Saturday, February 4, 2006

When Pictures Hurt

My definition of a minor medical procedure is one that is happening to someone else.  In the same vein, as the crescendo of Moslem protest rises across the Middle East and elsewhere, some outsiders like us may wonder what the fuss is all about.  After all, this uproar seems out of proportion to a few cartoon depictions of a historic figure, albeit a religious one.  Well minor procedures are not always painless and this one has obviously hit a nerve.  It’s not the first time.  Remember the riots in Afghanistan in reaction to a copy of the Koran purportedly being flushed down the toilet?  Then there was the assassination of filmmaker Theo van Gogh in historically peaceful Holland.  All these things are of a piece and all reflect not merely heightened tension between Moslems and Western ways but between and within religious groups.  The present uproar is being portrayed as a freedom of the press issue which to some degree it certainly is.  But it is also a reflection of our diminished civility, mutual respect and most painfully the negative role that religion is playing in current geopolitical conflicts (hence the content of the cartoons).  As to the underlying question of freedom to express, it isn’t always whether we have the right to say (or print) something, (which I firmly believe we do), but whether saying our piece is likely to unnecessarily hurt a fellow human being.  There is no easy answer to that and perhaps no right answer either, at least in the absolute sense.

This whole thing started in Denmark, perhaps one of the most benign and tolerant countries in the world.  It is also, despite having an official state religion, one of the least religious.  Only 5% of Danes go to church with any regularity.  In that regard, predominantly secular Danes may not be sensitive to the Moslem proscription against depicting the Prophet Mohammad, nor for that matter to a similar Jewish prohibition against depicting God.  After all, the Christian Churches which they know best regularly portray images of Jesus on their alters and museums, including those all over Europe, are filled with paintings depicting him.  The great Sistine Chapel has that extraordinary Michelangelo depiction of God reaching the hand of creation out to Adam.  On the surface then everything is explainable including the critical commentary on militant Islamism reflected in some of the cartoons.  But in a deeper sense it is a metaphor for our lack of mutual understanding, if not absolute disrespect.  It is part of that current “my way or no way” thinking that has so poisoned our public discourse at home and abroad. 

There are many things that go into making for a great friendship or marriage.  Among them of course is knowing how to please each other.  But perhaps the most important test of friendship, or expression of it, is knowing what hurts the other person.  Being sensitive to that, and more importantly protecting that vulnerability, often requires that we think before we speak or act.  It isn’t always a question of our ability to get out the words or do something, but measuring how it will be received.  That’s why newspapers and magazines have editors and why sometimes we consciously edit our own actions in personal relationships.  While candor is usually the best course, and should be the norm, selective editing about highly sensitive subjects isn’t inconsistent with integrity.  This is a tough global neighborhood in which we find ourselves today and navigating through it takes some doing.  We all like to talk about how small our planet has become, how easy it is to interact and to collaborate across national borders.  But as technology facilitates communication with others, the greater responsibility we have to understand those at the other end of the line.  My guess is the particular Dane who started this all, simply didn’t understand, and perhaps in the context of the real world in which we live that is becoming increasingly inexcusable.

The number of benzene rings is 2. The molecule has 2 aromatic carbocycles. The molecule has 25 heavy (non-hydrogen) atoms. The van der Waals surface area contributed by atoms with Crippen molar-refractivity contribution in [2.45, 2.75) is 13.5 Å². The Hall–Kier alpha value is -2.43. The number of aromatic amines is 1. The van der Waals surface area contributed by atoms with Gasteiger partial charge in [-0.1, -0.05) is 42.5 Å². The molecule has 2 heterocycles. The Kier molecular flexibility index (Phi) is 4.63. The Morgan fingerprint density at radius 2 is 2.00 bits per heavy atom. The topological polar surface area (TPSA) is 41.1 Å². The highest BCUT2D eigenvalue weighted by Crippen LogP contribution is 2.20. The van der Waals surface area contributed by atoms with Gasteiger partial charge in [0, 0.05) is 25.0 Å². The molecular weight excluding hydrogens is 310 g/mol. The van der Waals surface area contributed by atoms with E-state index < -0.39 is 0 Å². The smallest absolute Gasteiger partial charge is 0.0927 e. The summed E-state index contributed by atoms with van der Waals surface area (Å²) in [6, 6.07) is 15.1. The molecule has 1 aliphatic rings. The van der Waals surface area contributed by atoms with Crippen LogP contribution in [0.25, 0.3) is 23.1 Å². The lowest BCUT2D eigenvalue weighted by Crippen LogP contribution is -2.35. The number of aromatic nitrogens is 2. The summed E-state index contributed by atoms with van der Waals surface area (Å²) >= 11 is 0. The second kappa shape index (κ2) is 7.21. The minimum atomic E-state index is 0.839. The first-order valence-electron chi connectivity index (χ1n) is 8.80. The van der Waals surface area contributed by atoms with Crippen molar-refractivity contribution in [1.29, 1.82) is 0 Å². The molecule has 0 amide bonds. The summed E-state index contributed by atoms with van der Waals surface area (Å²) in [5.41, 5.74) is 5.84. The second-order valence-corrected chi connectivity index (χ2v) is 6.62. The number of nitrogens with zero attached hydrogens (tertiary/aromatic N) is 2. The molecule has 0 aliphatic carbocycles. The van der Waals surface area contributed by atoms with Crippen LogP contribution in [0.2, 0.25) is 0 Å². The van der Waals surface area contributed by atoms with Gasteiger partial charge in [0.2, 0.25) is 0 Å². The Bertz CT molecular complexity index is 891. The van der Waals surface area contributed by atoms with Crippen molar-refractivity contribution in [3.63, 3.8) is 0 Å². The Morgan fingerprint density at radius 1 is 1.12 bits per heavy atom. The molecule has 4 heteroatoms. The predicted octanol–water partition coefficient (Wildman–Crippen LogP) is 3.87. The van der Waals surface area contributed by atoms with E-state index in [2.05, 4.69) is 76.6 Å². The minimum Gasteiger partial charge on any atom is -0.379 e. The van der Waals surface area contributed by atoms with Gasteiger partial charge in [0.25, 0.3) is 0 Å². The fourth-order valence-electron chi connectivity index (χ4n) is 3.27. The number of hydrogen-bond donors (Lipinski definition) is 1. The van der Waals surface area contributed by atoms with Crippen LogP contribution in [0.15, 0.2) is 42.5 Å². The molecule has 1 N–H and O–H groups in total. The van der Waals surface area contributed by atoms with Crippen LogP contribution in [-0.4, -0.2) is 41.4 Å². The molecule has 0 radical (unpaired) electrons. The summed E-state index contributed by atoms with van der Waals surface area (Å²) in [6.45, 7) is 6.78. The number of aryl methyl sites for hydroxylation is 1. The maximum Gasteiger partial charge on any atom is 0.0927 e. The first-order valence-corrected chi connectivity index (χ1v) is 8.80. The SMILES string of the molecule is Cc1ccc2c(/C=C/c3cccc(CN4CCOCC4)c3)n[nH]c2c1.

We can’t condone the violent reaction taking place on the Moslem street some of which is undoubtedly being fomented by larger agendas.  The protests in Afghanistan that cost lives (and an apology by a news magazine) apparently had nothing to do with the desecration of the Koran (unknown to the demonstrators).  Nor in end can we tolerate any constraints beyond our own on how we express ourselves.  At the same time, all of us have a vested interest in doing something to change the dynamics of a world that is moving ever so swiftly toward catastrophe.  People in power, whether it’s President Ahmadinejad denying the Holocaust to marshal support among the most radical in his streets, or on the other side Donald Rumsfeld comparing Hugo Chavez to Hitler at the National Press Club, have lost their sense of restraint and are pushing us further into conflict with both words and deeds.  The cartoon controversy has to be viewed in that unrestrained context; simply another expression of the same inflammatory thing.  Right or wrong is not the issue.  How to change course is.

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